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Organizing Your Community

One thing is certain—you can’t go it alone. In order to effectively advocate for comprehensive sexuality education (CSE), you will need to build a broad network of community support. A diverse group of dedicated people working together can move mountains! The following suggestions can help you in this process.

Do Your Homework
Research sexuality education. Delve into questions, such as: What does the research say? Who are the major voices in the debate? What resources are available? What organizations support comprehensive sexuality education? What organizations oppose comprehensive sexuality education and why? What are these opponents’ strategies at the local, state, and/or national level? Knowing this information will help you develop a strategy for moving forward and establish yourself as a source of credible information on sexuality education.

If you are reading this Community Action Kit, chances are you are already doing a great job on your homework. Congratulations!

You also have to know what is going on in your in your state, school district, and local schools and community. Is there a state mandate? Does the state have education standards in place that include sexuality content (typically, but not always, within health education)? Is there a district mandate or policy in place? Does the school provide a course in sexuality education? If so, what is covered? If not, why not? Are there local organizations that provide sexuality education programs in the community or serve as guest speakers in the schools?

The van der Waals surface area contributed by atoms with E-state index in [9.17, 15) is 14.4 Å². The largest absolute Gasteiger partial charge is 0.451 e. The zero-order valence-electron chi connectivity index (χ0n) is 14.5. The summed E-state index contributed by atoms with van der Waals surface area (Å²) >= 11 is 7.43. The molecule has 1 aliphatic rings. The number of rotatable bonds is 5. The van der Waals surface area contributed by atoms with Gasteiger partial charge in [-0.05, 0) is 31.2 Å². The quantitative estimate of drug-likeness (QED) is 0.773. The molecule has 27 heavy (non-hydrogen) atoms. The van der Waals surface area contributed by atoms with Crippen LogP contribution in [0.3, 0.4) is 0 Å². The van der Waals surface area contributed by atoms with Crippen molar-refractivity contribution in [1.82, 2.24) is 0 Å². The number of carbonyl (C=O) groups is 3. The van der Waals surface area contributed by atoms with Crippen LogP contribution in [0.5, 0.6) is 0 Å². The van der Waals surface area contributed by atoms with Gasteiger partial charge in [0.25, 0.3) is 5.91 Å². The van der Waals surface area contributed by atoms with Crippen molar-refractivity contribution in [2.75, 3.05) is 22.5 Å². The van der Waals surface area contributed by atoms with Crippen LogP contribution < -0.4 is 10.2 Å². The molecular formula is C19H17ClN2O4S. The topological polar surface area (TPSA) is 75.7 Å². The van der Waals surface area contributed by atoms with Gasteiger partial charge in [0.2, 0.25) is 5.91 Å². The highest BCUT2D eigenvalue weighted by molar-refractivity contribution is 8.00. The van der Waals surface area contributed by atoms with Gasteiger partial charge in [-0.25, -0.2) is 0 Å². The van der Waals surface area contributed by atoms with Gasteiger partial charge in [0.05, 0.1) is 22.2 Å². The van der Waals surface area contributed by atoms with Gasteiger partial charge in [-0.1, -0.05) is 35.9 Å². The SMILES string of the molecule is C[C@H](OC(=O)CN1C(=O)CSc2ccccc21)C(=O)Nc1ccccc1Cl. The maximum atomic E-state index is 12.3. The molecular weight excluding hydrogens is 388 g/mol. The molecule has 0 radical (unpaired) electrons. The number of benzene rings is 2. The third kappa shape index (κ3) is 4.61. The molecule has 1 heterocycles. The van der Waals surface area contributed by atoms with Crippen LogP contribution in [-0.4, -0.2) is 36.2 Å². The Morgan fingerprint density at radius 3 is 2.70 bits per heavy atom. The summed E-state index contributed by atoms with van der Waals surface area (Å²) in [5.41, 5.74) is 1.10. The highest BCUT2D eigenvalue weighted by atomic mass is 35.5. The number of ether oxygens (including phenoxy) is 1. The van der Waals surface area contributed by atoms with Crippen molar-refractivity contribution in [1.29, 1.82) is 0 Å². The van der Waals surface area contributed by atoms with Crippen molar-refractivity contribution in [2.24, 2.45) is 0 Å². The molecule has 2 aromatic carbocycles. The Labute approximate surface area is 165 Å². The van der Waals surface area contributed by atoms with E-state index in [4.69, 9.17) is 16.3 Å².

Connect with the teachers in your local schools, especially those who are teaching health and/or sexuality education and science courses. Find out exactly what is taught in the schools and encourage teachers who are supportive of comprehensive sexuality education to get involved in speaking out for sexuality education. They often know a great deal about what students need and want from a sexuality education course.

Finding Some Answers
SIECUS’ State Profiles are a great place to start finding the answers to some of these questions such as whether there is a sexuality education mandate in your state. To find local answers, you may want to start by contacting school administrators in your community such as the superintendent or the health curriculum coordinator. Your school district's website will likely have contact information for the school district offices.

Involve a Diverse Group of Community Members
Parents are a particularly effective constituency when working with local school boards since they have a vested interest in their children’s education. There may be other adults who do not have children in the schools but are also concerned with the health and well-being of their community’s young people, such as healthcare providers, business owners, clergy, and social service providers. Try to involve a diverse group in your advocacy efforts.